The Adjumani District authorities have resolved to arrest wetland encroachers in order to protect the natural resources.
Some of gazetted wetlands have been encroached on as residents turn them into farmlands and homes.
The Adjumani District natural resource officer, Mr Charles Giyaya, said during a press briefing early this week that there are many illegal structures in the wetlands.
“We shall start arresting the wetland encroachers because we need them [wetlands] protected,” he said.
Mr Giyaya said the National Environment Act 1995 stipulates that no one owns a wetland but the wetlands are held in trust by the government, adding that no one has been granted permission to occupy a wetland in Adjumani District.
He, however, explained that the National Environment Act permits traditional and environmental friendly activities such as fishing, gathering materials for crafts, water collection, among others, but it outlaws sand mining.
The Adjumani Town Clerk, Mr Samuel Lagu, denied claims that his office has been approving building plans for construction in wetlands, arguing that such instructions could have been issued in error and will be revoked and such buildings shall be demolished.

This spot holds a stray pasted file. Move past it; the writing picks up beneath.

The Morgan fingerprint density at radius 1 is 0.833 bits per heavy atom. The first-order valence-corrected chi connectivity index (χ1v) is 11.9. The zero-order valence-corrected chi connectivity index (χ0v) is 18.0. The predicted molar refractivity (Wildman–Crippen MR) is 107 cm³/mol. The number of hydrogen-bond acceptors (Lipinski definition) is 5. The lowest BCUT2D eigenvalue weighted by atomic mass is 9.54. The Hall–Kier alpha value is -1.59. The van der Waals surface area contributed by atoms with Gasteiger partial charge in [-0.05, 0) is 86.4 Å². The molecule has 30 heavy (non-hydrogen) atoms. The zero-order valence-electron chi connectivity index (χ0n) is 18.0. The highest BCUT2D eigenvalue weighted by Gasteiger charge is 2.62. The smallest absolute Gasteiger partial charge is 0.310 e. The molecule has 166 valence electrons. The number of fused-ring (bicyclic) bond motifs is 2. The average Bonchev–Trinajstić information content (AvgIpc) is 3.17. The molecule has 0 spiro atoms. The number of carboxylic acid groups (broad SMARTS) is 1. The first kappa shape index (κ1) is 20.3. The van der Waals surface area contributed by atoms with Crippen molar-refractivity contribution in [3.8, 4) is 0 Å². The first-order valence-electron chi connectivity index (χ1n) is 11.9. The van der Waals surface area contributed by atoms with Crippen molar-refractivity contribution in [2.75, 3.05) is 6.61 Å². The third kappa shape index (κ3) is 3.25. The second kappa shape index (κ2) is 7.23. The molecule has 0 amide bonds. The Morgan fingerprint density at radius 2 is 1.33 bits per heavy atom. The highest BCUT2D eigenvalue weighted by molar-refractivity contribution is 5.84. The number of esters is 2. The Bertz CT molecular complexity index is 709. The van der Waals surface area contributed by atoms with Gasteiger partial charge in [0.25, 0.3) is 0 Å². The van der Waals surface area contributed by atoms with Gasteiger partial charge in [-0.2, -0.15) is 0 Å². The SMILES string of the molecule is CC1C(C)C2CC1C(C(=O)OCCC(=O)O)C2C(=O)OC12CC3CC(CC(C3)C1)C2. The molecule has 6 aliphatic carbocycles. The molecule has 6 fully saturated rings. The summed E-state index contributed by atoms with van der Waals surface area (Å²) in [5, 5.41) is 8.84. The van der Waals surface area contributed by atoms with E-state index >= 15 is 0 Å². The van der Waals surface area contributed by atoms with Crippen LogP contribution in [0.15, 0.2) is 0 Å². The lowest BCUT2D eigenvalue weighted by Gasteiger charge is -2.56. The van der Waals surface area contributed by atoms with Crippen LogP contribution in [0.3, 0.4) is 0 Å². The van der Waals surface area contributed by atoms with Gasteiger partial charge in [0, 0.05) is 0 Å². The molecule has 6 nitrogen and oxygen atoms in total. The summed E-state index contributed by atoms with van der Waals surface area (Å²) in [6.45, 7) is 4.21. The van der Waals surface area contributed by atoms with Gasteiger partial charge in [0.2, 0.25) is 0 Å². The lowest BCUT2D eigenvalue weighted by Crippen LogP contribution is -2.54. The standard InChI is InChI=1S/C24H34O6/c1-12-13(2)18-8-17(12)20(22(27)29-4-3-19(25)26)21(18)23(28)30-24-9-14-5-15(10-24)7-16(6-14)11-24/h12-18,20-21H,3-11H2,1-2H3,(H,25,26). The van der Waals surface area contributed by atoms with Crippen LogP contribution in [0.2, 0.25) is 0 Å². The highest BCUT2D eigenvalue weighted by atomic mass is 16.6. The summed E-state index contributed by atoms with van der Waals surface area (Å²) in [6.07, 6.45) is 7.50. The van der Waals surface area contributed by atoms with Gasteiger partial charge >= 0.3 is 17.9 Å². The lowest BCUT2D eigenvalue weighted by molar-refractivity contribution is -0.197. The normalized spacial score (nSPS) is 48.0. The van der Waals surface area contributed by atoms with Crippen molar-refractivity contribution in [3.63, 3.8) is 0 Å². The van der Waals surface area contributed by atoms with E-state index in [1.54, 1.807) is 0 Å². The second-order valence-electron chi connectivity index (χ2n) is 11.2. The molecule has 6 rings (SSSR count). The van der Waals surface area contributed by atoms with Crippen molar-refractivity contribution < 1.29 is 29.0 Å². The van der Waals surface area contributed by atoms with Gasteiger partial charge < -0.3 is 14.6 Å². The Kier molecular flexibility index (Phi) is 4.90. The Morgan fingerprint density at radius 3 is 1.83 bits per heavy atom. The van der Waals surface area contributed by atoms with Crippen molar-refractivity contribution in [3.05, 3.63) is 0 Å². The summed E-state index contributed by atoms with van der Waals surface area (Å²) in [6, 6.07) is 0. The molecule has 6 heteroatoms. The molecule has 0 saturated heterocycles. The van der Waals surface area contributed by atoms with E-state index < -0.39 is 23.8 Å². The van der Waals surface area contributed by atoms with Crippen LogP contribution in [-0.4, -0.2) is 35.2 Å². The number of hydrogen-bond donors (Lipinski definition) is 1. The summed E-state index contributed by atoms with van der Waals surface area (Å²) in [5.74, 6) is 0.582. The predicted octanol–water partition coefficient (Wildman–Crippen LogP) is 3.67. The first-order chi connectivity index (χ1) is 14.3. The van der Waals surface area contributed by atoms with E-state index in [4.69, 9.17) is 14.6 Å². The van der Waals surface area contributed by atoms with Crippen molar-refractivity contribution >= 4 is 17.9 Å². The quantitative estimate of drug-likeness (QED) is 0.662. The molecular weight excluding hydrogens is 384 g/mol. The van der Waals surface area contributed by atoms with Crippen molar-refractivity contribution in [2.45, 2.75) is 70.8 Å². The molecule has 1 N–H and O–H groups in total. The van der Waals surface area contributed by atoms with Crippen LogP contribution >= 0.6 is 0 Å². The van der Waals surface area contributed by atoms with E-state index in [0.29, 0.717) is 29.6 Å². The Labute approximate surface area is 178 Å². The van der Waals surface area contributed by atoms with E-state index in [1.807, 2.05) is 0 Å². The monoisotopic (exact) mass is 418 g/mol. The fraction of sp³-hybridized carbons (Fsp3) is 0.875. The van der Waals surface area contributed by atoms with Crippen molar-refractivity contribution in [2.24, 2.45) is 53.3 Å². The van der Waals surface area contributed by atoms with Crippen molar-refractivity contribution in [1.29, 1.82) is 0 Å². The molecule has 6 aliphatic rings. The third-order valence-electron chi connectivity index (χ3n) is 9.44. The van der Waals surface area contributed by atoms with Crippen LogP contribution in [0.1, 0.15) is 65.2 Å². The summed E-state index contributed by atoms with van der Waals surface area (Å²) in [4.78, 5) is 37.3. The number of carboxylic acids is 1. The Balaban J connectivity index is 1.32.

The main wetlands in Adjumani Town are Surumu, Minia, Iniangwa, Forua, Dramwisi but they have been greatly encroached, and degraded to near depletion.
The pressure for acquisitions of land for commercial and residential buildings is mounting in Adjumani Town as the town council is elevated to a municipality status.
The National Environment Act 1995 CAP 153 stipulates that any person who commits an offence against the provisions of the Act or Statutory instruments’ upon conviction is liable to a term of imprisonment of not less than three months or a fine ranging from Shs30,000 to Shs3 million or both.